not through my eyes by Toni L.A. Clegg

I want to see

not through my eyes

I want to see

beyond the hurt and lies

I want to see

more than the surface

I want to see

the hidden goodness

I want to see

the lost and forgotten

I want to see

the dreams they don’t mention

I want to see

a friend in my foe

I want to see

the truth I don’t know


Choices and Random Thoughts

I’ve been thinking a lot lately about what I really want to do with my life. I’ve known for a long time that my heart’s desire is to work with children, especially young children, and I’m doing that right now.

I work 41 hours a week in a daycare as the sole responsible adult for 5 babies, ranging from 11 months to 15 months of age, plus an assortment of slightly older children in the late afternoon.

It is the most exhausting and possibly the most rewarding thing I have ever done so far.

Seeing the babies grow and develop, helping them to meet milestones and watching them learn to do so many things for the very first time is just amazing.

There ARE times when my days can be utterly frusterating and draining, like when a child is crying and despite my best efforts, I cannot seem to comfort them or when they keep purposefully hurting other children for seemingly no reason, heedless to my attempts at demonstrating using “gentle hands” (aka don’t pinch, hit, pull hair, yank smaller children to the ground, etc.) and explaining that “OW! Biting hurts!” . I have literally left work so completely emotionally depleted that I ended up sobbing in the car, feeling like I can’t possibly face another day of 3 hours straight listening to a child shriek and wail endlessly as I try to sooth them and simultaneously provide care and love for 5-7 other infants.

But there are many other times when I can’t help but wonder over the absolute miracle that each little one brings to this world. I love each of them and I try to pour as much of that love into them as I can, even– well, actually– especially when it is hardest to do so.

The beautiful sound of their laughter, the effort they put into learning how to walk, their delight in tiny, simple things, the joy of watching them learn to communicate with their first words and seeing them begin to build the emotional foundation stones that will lead towards towards empathy, compassion, and love as they mature… There are no words to describe how incredible it is to be a part of that.

It is also a huge and very sobering responsibility. The fact is, that we (the daycare teachers) are with these children more than their own parents are. Five days a week, they are in daycare for an average of 10 hours. When you figure that most of them sleep for 10 hours a night, that leaves only 4 hours a day with mom and dad, plus possibly weekends! These parents are entrusting their child’s most influential years into our hands. Even though the babies will not remember us, we are molding how they will react to life, on the most basic of instinctual levels and also how prepared they will be for the next stages of development and learning.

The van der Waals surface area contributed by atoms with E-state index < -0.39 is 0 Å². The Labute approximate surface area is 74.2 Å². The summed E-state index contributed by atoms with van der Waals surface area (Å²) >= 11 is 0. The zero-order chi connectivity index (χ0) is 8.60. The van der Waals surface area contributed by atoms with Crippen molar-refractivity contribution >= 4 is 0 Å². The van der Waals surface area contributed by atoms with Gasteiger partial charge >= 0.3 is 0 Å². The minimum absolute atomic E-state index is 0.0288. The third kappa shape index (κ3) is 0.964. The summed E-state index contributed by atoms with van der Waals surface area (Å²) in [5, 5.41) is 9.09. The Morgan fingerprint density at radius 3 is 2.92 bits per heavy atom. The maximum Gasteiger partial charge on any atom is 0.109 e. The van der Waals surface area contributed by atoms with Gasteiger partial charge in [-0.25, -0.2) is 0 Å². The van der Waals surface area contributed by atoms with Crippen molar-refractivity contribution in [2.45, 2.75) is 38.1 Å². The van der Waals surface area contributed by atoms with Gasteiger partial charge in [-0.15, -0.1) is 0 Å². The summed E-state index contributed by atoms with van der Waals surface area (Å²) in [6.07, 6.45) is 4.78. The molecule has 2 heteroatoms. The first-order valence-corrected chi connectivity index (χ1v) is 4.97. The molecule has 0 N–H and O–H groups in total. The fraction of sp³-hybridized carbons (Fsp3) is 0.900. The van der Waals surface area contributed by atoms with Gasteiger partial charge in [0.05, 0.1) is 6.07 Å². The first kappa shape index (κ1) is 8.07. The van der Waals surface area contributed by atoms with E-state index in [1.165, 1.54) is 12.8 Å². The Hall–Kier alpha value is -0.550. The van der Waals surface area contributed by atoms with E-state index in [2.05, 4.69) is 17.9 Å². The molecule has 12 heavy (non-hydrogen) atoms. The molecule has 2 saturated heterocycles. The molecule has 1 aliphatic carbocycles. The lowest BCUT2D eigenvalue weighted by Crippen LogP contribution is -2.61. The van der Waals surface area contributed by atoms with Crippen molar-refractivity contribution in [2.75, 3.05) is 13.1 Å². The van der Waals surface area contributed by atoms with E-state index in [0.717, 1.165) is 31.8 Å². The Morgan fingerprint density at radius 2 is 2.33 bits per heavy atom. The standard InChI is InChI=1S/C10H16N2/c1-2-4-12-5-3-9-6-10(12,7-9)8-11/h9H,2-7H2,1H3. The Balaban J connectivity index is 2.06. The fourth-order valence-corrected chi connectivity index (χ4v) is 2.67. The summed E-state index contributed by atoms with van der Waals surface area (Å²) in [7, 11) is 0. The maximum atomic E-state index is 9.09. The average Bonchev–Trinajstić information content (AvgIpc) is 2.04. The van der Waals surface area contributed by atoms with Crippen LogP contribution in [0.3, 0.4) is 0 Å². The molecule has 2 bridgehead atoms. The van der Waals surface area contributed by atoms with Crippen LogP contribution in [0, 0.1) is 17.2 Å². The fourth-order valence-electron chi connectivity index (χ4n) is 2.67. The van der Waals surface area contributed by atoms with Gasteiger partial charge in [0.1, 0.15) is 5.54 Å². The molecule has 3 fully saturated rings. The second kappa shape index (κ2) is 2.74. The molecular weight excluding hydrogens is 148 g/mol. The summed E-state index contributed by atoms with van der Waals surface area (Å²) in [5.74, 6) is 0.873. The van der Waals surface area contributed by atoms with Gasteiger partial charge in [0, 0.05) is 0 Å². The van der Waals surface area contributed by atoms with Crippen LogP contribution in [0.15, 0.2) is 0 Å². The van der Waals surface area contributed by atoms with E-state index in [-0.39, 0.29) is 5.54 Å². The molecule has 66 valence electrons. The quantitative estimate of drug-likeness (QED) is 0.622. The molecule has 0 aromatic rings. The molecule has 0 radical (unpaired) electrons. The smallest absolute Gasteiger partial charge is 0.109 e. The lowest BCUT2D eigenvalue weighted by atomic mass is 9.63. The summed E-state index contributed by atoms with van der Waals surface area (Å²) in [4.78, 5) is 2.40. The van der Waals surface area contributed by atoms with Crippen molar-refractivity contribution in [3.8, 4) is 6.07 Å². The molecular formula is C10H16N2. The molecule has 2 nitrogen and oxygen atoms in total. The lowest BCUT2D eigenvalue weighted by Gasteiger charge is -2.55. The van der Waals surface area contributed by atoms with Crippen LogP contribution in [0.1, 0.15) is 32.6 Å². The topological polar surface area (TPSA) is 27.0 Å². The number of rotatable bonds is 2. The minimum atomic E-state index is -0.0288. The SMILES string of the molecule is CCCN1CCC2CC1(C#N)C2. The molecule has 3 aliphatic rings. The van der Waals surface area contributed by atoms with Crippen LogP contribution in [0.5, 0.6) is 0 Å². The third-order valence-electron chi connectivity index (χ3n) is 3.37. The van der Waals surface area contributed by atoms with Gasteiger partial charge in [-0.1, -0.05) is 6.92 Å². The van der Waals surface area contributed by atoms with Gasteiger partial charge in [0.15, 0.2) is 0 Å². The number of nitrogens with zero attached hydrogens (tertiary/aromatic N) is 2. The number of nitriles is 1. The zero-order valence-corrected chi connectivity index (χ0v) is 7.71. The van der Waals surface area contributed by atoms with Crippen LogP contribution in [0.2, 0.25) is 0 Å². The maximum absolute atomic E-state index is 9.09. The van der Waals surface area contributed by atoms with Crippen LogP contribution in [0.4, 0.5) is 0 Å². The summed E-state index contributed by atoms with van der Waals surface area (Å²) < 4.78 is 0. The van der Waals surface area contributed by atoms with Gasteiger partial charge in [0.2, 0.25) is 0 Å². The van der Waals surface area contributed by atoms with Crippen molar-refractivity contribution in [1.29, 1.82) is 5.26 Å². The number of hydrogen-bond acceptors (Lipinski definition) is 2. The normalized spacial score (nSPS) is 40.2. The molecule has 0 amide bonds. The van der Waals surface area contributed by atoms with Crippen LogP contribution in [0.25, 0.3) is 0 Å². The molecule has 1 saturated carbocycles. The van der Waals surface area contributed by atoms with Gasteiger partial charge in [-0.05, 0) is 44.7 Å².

That said, looking at the future, I’m not sure if this is my chosen career path forever. I am faced with the decision of whether or not to get my CDA (Childhood Development Assosiate Credential), which would have many benefits for me in this field, but would also be ANOTHER thing that I will need to accomplish, on top of  the weekly “Conscious Discipline” classes (positive reinforcement childcare theory)  and online Teaching Strategies courses (state childhood development standards) that I’m supposed  to be starting, my normal workload, and everyday life with my still fairly “new” husband of about 7 months.

I also still greatly desire to be a mother (hopefully soon!) and if daycare work has taught me anything, it is that I really don’t want my children to be in daycare. (Ironic, right?) Don’t get me wrong, the daycare center I work at is really quite fabulous and my coworkers are lovely people who pour their all into these kids… But I don’t want someone else to be the most influential person in my baby’s life. I don’t want to miss the wonder of seeing all the little things or miss out on seeing them develop into the person they will become.

I guess that is part of what I have realized lately. Time is so, so precious, especially when it comes to children, because a year is nothing really. It flies by so quickly!

9 Lives: A Poem by Toni L.A. Clegg

My paws have found a brand new path

The road is dewy fresh

I look up at the rising sun

That bathes the hills in light

Its golden glow upon my face

Warms me through and through

I know not what will be ahead

I know not what is now

My past is dead yet part of me

A life I lived before

My paws have found a brand new path

The road behind me fades

I look back at the drifting mist

That cloaks the valleys low

Its hold upon my fragile heart

Loosens here and now

I know not what will be ahead

I only know I live